Detail on red figure vase depicting Menelaus and Helen with goddess Aphrodite on the far left. Menelaus was ready to struct Helen but taken aback from her beauty he dropped his sword instead. 

Beautiful Women As Companions of Great Men 

In another story, Ariadne, the beautiful princess of the Minoan Crete fell in love with the handsome Theseus, the prince of Athens.

She helped him find his way out of the Labyrinth after he killed the monstrous Minotaur. The myth of Ariadne is not clear on what happened next, but it was a tragic outcome nevertheless. One story has Ariadne desserted in an island by Theseus or mortally wounded, whereas another version has Dionysus, the god of wine, fall in love with her and steal her away from Theseus while he is sleeping. Ariadne, heartbroken and unable to do otherwise follows Dionysus to the island of Naxos and then to Mount Olympus, where all Olympian gods lived. 



☞ Related5 Olympian ‘Gods’ And Their Greek Island

© Public Domain

Painting by Evelyn de Morgan. Dated 1877. Depicting “Ariadne in Naxos” 

© Public Domain

Painting by Titian. Dated 1520-23. Depicting “Bacchus and Ariadne”. The ship of Theseus in the distance after having desserted Ariadne on the island. 

Another example is, the charming Aspasia who held a very special place besides great Pericles, the famous orator and politician of Golden Age Athens, and influenced his mind.

The lack of information regarding Aspasia’s life is as many great minds have commented on, a sign of how little we know of women of that time. Aspasia was beautiful and charming, but most of all was educated, something that was worse than being a prostitute at the time (and something she was criticised of repeatedly). The love Pericles had for his wife, caused his enemies to attack her personally, and undermine her influence while criticising her way of life. Ultimately, the faith of Aspasia as of many women of that time is not known.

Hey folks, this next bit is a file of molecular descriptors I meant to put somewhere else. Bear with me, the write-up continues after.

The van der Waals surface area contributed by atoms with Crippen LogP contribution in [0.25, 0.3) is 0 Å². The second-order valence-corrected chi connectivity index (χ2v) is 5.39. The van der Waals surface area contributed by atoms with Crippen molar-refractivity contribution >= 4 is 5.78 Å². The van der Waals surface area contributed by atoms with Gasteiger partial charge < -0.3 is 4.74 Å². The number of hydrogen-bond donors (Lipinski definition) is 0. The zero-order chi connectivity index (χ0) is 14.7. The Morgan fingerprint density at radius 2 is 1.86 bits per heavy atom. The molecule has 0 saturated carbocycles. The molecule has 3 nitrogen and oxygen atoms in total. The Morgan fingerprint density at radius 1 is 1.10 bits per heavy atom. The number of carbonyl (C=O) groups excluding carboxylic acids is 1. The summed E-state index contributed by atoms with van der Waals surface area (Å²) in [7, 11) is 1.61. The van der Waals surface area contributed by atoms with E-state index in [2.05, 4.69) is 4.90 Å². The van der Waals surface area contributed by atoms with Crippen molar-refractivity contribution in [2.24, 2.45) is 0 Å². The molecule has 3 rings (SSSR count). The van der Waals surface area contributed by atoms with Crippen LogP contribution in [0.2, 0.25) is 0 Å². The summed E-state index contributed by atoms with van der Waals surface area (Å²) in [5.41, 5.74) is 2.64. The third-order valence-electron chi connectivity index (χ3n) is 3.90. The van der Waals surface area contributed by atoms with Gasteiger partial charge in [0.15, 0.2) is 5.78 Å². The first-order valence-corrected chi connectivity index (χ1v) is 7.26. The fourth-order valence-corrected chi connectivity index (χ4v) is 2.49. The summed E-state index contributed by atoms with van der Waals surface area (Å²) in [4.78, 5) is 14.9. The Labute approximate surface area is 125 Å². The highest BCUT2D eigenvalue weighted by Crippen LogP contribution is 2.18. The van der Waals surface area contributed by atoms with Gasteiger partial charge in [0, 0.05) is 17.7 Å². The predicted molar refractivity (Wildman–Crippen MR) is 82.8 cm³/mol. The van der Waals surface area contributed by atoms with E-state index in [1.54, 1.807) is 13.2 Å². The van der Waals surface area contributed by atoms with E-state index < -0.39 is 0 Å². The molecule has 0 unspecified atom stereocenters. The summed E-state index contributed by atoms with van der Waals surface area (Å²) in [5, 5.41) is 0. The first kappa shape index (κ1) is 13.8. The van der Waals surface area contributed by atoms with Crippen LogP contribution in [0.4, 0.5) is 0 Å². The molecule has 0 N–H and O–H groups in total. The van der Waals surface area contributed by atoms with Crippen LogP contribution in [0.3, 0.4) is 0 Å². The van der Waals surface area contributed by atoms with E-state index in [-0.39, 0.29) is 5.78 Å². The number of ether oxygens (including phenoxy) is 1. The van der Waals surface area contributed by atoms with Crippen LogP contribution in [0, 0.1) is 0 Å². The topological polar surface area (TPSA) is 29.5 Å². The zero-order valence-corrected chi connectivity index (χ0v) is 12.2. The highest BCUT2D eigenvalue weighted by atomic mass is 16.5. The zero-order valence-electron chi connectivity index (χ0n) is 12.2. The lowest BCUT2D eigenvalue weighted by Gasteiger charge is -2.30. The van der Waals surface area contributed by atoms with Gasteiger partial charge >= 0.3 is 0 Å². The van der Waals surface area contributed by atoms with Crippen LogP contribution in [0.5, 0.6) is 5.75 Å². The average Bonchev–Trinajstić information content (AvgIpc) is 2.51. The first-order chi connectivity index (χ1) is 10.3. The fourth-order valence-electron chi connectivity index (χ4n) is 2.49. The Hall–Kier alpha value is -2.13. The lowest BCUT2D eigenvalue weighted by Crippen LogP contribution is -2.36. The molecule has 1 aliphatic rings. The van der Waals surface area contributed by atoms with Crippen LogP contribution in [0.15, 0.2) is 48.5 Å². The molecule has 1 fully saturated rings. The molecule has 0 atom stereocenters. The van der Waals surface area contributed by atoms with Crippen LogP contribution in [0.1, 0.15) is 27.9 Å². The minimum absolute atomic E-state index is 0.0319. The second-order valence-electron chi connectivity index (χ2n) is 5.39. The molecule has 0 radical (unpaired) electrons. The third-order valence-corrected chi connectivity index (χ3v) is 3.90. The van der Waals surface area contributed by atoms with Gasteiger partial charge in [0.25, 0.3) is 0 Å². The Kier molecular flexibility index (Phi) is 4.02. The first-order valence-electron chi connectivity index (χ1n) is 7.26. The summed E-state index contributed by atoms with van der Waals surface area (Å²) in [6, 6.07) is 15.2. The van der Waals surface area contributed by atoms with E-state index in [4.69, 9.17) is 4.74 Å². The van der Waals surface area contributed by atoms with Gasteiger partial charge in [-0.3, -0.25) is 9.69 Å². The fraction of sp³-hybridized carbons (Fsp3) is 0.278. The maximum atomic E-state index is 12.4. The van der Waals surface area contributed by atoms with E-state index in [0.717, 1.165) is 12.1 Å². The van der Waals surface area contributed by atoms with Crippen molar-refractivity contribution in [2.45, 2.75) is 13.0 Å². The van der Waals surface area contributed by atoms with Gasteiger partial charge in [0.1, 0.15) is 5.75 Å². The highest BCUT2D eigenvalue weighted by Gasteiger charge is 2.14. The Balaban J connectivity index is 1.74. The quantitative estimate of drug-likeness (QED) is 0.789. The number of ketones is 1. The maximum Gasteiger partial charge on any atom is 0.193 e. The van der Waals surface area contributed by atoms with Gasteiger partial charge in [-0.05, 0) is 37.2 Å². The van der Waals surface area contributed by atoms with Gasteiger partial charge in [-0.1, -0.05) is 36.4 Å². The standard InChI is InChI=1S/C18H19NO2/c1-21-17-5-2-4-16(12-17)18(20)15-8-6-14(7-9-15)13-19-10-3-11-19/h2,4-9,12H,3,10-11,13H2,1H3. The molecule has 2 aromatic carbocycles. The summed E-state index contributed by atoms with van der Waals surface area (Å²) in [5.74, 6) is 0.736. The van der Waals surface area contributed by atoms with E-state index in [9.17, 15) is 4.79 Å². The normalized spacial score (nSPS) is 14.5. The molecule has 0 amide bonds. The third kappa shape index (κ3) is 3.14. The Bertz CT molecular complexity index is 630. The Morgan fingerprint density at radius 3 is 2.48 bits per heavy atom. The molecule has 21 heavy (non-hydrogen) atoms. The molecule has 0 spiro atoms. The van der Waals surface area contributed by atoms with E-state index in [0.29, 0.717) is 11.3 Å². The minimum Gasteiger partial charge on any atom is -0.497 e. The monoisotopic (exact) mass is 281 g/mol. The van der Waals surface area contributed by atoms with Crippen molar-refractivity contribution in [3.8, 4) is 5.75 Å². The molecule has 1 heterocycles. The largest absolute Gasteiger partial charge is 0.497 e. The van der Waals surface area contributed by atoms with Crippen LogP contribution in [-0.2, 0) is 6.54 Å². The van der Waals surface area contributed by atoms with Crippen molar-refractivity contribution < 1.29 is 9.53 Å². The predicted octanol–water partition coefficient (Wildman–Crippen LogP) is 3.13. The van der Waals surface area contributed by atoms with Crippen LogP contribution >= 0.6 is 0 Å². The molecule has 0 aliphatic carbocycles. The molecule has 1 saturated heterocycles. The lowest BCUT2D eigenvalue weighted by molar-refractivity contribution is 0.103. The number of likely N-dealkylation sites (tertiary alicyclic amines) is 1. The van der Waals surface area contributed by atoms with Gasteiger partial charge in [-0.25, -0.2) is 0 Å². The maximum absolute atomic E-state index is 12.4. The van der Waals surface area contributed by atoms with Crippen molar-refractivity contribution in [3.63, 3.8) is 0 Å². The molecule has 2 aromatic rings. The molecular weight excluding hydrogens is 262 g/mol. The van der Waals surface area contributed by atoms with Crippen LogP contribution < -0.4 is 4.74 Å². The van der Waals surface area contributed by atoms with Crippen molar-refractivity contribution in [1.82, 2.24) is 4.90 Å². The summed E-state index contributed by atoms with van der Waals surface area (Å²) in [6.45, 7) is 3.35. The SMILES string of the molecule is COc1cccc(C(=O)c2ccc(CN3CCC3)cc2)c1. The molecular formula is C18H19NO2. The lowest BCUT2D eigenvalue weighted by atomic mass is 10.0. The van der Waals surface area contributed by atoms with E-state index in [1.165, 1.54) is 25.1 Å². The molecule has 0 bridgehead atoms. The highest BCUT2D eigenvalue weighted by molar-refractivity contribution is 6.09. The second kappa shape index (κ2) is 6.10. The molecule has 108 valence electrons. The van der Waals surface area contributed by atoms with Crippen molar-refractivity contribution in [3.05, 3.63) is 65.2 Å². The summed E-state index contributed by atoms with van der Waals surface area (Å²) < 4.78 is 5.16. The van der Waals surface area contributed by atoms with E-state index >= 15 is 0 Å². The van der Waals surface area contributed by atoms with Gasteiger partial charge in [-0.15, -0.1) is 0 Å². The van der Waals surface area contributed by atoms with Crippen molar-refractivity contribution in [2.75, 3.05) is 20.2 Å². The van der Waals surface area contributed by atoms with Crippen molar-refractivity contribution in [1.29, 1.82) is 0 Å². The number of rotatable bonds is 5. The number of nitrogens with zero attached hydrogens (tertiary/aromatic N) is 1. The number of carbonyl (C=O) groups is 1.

Aspasia Greek Female Philosopher
© Public Domain

Painting by Hector Leroux.  Dated 1829-1900. Depicting Aspasia and Pericles visiting the statue of Athena.

The Meaning Of Beauty For Ancient Greek Philosophers

According to Plato beauty does not exist in this world but in a world of ideas.

He believed that beauty is an asset of the physical appearance and nothing more. What he says is that there is no connection between the inner and the outer looks of someone. 

On the other hand, Aristotle thought that good looks is the most important qualification, even greater than a good recommendation. Counter to Plato, Aristotle seeks beauty not in the supersensory but in the real world. For him, beauty is an objectively real quality, and a nature that belongs to some things, objects. Aristotle exalts the assets of the beautiful. He believes that appearance is so important, that in some cases a handsome man with no other qualities could outclass/beat another less handsome person with more qualifications.

Socrates believed that he who holds an outer beauty would suffer like a citizen in short term tyranny, similar to the fate of Helen, Achilles and Agamemnon. So, while beauty is admired, it is also to be feared!